Tag Archives: Lana Wachowski

Speed Racer (2008)



To make a kid’s movie that isn’t just a kid’s movie, you have to establish a balance between the simple stuff that appeals to kids on an instinctual level, and the more complex, allegorical stuff that parents want their kids to see. Speed Racer is a boisterous example of this, coupling a potent visual experience with themes of family and honor. At the film’s heart is Speed Racer (Emile Hirsch), a once-in-a-generation driver whose love of the sport is matched only by a steadfast devotion to family. When his roots put him at odds with a corrupt sponsor (Roger Allam), Speed is forced to defy his father (John Goodman) and follow in the footsteps of his disreputable older brother (Scott Porter), threatening his own standing in a series of dangerous, underground races. Along with most of the film’s race sequences, these less-than scrupulous events provide the film’s most exciting moments, and reveal the Wachowskis as not just dynamic, but remarkably efficient filmmakers.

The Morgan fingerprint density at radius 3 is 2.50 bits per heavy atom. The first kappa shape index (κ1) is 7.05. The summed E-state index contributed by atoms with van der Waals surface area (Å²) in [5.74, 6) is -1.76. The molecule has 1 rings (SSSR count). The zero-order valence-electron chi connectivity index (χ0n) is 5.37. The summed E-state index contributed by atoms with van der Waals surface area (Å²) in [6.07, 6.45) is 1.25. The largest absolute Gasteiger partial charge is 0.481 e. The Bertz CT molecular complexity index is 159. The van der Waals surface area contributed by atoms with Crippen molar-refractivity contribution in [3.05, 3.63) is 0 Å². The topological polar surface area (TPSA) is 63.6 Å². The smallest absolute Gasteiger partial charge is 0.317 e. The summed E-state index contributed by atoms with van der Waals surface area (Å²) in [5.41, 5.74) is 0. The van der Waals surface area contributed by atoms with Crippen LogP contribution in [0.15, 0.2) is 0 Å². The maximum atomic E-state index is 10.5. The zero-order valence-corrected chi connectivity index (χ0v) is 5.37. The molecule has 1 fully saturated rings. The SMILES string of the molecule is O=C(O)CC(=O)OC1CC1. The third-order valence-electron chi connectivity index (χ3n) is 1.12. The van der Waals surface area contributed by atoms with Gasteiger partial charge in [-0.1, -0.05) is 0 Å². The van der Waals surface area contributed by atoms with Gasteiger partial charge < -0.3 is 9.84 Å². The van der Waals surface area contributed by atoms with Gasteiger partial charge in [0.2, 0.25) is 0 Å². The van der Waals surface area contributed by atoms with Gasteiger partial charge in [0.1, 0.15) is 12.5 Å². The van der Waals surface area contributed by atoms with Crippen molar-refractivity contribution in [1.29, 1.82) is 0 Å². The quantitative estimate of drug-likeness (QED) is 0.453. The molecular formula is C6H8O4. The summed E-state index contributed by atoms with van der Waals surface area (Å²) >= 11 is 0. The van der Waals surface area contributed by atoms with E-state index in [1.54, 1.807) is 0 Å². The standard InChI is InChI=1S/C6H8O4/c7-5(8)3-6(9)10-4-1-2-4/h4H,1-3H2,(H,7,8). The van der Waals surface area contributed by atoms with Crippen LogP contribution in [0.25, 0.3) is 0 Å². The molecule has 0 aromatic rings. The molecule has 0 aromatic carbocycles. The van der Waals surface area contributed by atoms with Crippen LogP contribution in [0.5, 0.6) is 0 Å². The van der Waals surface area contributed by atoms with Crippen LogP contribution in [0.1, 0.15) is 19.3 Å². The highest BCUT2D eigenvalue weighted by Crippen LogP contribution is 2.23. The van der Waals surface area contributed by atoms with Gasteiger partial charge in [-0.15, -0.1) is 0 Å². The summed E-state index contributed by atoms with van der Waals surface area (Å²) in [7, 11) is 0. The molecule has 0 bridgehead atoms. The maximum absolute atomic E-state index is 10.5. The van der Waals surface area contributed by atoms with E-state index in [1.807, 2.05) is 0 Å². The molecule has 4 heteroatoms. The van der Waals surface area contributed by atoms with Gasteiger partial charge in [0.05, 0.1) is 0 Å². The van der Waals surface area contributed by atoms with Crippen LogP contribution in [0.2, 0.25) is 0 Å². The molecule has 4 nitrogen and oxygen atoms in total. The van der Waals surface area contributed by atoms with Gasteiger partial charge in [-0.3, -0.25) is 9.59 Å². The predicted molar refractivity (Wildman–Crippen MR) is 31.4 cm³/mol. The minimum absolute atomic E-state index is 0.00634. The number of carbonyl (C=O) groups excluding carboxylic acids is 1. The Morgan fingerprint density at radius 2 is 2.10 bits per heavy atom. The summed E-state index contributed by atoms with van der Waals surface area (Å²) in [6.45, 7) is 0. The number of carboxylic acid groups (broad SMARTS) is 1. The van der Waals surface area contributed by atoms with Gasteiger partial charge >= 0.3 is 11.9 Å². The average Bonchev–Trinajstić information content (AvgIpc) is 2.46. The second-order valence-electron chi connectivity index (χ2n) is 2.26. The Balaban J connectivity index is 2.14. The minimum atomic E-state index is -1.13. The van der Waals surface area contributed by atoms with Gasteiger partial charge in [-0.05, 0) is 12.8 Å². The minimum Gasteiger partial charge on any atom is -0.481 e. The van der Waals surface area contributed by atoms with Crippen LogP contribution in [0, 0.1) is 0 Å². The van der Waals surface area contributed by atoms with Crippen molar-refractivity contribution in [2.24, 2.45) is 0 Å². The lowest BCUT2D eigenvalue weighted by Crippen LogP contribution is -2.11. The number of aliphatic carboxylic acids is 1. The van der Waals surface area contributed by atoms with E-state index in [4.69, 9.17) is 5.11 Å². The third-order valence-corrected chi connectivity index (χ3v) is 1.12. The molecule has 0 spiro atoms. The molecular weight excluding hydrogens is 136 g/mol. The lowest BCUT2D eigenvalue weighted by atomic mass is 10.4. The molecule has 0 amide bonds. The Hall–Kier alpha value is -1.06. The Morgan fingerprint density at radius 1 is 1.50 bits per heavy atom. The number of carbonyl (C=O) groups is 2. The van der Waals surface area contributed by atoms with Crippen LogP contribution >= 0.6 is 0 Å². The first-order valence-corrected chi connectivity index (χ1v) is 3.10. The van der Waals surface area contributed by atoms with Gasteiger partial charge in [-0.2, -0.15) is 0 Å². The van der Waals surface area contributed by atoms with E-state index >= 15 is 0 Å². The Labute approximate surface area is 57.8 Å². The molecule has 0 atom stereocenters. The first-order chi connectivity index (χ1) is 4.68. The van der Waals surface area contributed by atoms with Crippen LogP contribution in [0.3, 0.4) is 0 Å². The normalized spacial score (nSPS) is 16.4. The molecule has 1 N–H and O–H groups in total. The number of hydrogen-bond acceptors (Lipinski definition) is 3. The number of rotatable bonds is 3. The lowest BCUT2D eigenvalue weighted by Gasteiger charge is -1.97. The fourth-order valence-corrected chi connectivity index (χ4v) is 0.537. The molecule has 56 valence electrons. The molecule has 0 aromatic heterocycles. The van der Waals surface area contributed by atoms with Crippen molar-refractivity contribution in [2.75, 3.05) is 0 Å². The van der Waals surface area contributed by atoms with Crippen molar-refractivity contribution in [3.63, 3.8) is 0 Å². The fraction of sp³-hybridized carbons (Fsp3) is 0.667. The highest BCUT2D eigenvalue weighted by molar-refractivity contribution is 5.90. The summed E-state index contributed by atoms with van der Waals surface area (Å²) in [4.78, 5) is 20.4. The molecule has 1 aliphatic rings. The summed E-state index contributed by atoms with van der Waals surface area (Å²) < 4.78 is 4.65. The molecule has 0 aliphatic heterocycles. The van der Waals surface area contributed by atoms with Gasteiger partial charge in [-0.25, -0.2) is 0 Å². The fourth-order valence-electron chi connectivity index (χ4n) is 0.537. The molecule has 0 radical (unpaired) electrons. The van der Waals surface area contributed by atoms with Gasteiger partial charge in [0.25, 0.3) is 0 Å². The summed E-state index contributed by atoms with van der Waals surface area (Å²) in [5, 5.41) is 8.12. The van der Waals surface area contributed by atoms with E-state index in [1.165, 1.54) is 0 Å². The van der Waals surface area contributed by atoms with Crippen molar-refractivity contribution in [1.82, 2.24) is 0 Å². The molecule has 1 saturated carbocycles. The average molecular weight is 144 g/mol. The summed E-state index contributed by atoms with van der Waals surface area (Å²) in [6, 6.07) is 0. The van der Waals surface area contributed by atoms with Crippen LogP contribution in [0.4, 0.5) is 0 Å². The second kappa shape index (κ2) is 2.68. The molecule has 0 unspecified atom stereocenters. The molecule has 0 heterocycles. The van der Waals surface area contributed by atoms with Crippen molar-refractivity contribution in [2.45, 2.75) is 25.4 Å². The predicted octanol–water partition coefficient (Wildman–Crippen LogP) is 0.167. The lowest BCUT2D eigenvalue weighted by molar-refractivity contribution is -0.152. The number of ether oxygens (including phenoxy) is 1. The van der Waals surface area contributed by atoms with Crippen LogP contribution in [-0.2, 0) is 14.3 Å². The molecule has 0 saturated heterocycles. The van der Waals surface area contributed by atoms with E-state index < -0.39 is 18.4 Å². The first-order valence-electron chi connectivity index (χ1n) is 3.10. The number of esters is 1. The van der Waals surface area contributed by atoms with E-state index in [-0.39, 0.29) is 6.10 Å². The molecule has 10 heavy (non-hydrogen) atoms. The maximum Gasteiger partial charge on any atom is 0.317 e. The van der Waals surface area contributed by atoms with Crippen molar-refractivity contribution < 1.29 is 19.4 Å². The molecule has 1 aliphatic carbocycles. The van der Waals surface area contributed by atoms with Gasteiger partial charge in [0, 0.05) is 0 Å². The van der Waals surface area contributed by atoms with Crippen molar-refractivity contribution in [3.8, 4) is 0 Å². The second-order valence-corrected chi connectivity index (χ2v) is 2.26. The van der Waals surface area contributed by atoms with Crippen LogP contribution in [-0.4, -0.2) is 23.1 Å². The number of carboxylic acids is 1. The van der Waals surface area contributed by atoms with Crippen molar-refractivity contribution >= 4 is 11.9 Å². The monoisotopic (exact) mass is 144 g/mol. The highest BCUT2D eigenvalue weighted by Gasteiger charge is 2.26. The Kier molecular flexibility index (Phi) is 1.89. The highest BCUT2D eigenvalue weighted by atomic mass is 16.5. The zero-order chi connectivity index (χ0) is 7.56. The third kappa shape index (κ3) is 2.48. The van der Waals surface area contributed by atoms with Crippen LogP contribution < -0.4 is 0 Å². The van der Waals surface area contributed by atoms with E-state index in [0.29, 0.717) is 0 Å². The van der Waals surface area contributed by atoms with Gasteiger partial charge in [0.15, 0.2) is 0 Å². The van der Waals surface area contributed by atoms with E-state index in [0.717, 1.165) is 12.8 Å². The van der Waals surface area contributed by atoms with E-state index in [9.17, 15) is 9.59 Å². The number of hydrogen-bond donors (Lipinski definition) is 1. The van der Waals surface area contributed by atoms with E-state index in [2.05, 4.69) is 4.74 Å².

Watch it with kids or don’t, but understand that Speed Racer was created with them in mind. It’s a film with a heart, and a lesson: through anything and everything, your family will be there for you, and you must be there for them.

Cloud Atlas (2012)

People don’t tend to like it much when you wear your heart on your sleeve. This isn’t universally true, but seems to be a relatively persistent trend in modern culture. Pessimism is easier than optimism, and there’s something admittedly thrilling about a blasé cynic, which for me explains the tepid response to Cloud Atlas, an epic adaptation with three directors and a hearty interest in the workings of the heart. That’s not to say there aren’t valid criticisms to be made about Cloud Atlas, or that the general ambivalence around the film is coming exclusively from the heartless. But there’s a common refrain in these assessments—“It just didn’t work for me.”—that reveals a structural weakness: intellectual critiques of sentiment are inherently weak, because sentiment is not an intellectual mechanism. Whether or not you respond to it isn’t a a matter of what you think, but what you truly feel, and post-Cloud Atlas, I felt a great deal.

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